• For the six months ended June 30, 2011 Brigham had an EBITA of $137 million. On an annual basis that would be roughly $280 million. That would be an EBITA multiple of $4.7 billion / $280 million = 16.79 times
  • Brigham (as of the December 2010 reserve report) has 67 million barrels of proved reserves. A $4.7 billion valuation suggests Statoil is paying $4.7 billion / 67 million = $70 per barrel of proved reserves
  • The PV10 value of the 67 million barrels of proved reserves is $1.1 billion. The $4.7 billion purchase prices suggests that Statoil is paying $4.7 billion / $1.1 billion = 4.27 times the PV10 value of proved reserves.

Brigham was rolling at annual cash flow run rate of about $270 million when it was acquired which is actually pretty close to where Legacy is. Brigham was bought at almost 17 times cash flow. Legacy is trading at 5 times cash flow implying an upside of about 300% if it was valued like Brigham.

I'm not sure I'm convinced that there is 300% upside if Legacy was acquired today, but it is interesting that the Petrobakken asset sale was at $40 per barrel and Legacy is trading at about $14 per barrel which would also suggest 300% upside.

There are plenty of variables that I likely also need to factor in, but I don't think it is coincidence that both metrics point to a similar kind of upside.

Enterprise Value / Production - $1.35 billion / 17,900 Exit Rate (84% Oil and NGLs) = $76,727 per flowing barrel.

Legacy is almost a pure play oil producer. So was Brigham and so were that assets in the Petrobakken asset sale. Brigham was sold for a wild $391k per flowing barrel, and the Petrobakken asset sale went for $147k per flowing barrel. Legacy is trading for half of the Petrobakken sale and much less than the Brigham sale.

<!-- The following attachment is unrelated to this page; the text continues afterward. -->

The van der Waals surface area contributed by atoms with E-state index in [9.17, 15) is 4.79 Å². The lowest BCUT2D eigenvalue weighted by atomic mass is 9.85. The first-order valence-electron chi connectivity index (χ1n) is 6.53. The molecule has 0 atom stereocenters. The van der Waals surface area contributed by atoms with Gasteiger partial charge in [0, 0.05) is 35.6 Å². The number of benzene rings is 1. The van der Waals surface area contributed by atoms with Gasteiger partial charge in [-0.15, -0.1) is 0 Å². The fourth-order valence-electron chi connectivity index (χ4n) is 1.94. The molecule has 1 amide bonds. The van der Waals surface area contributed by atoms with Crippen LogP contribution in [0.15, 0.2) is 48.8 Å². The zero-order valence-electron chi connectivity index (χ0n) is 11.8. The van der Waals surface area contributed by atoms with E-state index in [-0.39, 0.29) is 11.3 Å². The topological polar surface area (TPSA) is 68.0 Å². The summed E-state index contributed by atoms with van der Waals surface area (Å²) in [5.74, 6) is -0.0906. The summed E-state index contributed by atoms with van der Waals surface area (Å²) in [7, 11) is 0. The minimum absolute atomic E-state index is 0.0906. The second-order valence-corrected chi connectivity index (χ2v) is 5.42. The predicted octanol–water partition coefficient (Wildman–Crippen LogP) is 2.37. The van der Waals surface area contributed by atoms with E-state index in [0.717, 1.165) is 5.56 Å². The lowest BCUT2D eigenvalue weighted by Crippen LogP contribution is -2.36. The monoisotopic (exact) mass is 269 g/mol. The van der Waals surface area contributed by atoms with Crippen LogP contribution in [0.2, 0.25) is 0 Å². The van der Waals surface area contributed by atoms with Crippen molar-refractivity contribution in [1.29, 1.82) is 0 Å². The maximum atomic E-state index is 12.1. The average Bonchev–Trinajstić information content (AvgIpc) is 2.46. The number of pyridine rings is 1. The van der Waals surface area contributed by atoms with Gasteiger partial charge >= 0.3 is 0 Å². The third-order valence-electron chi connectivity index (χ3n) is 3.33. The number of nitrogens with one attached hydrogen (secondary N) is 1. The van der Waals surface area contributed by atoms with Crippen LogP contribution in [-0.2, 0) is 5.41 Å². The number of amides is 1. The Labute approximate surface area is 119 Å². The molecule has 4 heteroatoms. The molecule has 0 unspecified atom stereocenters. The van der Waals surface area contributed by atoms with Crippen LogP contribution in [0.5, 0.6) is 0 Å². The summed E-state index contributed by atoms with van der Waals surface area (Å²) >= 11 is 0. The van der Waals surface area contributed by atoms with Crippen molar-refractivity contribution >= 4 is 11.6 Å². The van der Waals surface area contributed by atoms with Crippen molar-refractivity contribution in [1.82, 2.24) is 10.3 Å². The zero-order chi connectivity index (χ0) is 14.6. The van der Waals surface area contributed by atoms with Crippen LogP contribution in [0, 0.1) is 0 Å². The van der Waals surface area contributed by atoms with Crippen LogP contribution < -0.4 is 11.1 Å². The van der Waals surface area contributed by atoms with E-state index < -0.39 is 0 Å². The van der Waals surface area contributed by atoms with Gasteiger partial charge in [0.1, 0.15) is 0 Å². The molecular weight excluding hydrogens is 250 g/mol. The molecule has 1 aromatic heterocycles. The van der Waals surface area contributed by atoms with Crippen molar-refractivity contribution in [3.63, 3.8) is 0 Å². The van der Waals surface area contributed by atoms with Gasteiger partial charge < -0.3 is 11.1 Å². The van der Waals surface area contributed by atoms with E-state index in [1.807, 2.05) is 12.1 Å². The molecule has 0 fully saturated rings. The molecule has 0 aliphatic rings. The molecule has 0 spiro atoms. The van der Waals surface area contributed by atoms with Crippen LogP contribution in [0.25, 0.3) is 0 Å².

Conclusion on Legacy Valuation

The multiples that an acquirer will be willing to pay (if the seller isn't financially distressed) are going to depend on the growth prospects of the company and the cash generating ability of the property. Oil weighted production is worth more because it has such high netbacks. The Petrobakken asset sale was a pretty well developed property that did not contain the scale of undeveloped acreage that the Brigham sale did. Despite being pretty fully developed the Petrobakken asset sale went for very high multiples per barrel of reserve and production because it is highly valuable oil production.

The Brigham metrics are off the charts because it was both an oil company/asset and had a big undeveloped land base. I would think Legacy would be more comparable to Brigham than the Petrobakken asset sale.

Legacy's drilling inventory includes 1,200 identified location with considerable upside to that number as it excludes Bakken downspacing, Turner Valley Cardium, South Alberta Bakken and Maxhamish all of which will add to that drilling inventory figure.

At a minimum then, I would say that Legacy the company would be worth at least an equivalent to the Petrobakken non-core Bakken asset sale. That would put Legacy's value at two to three times the current share price depending on whether you focus on flowing barrel or barrels of reserves.

Disclosure: I have no positions in any stocks mentioned, and no plans to initiate any positions within the next 72 hours.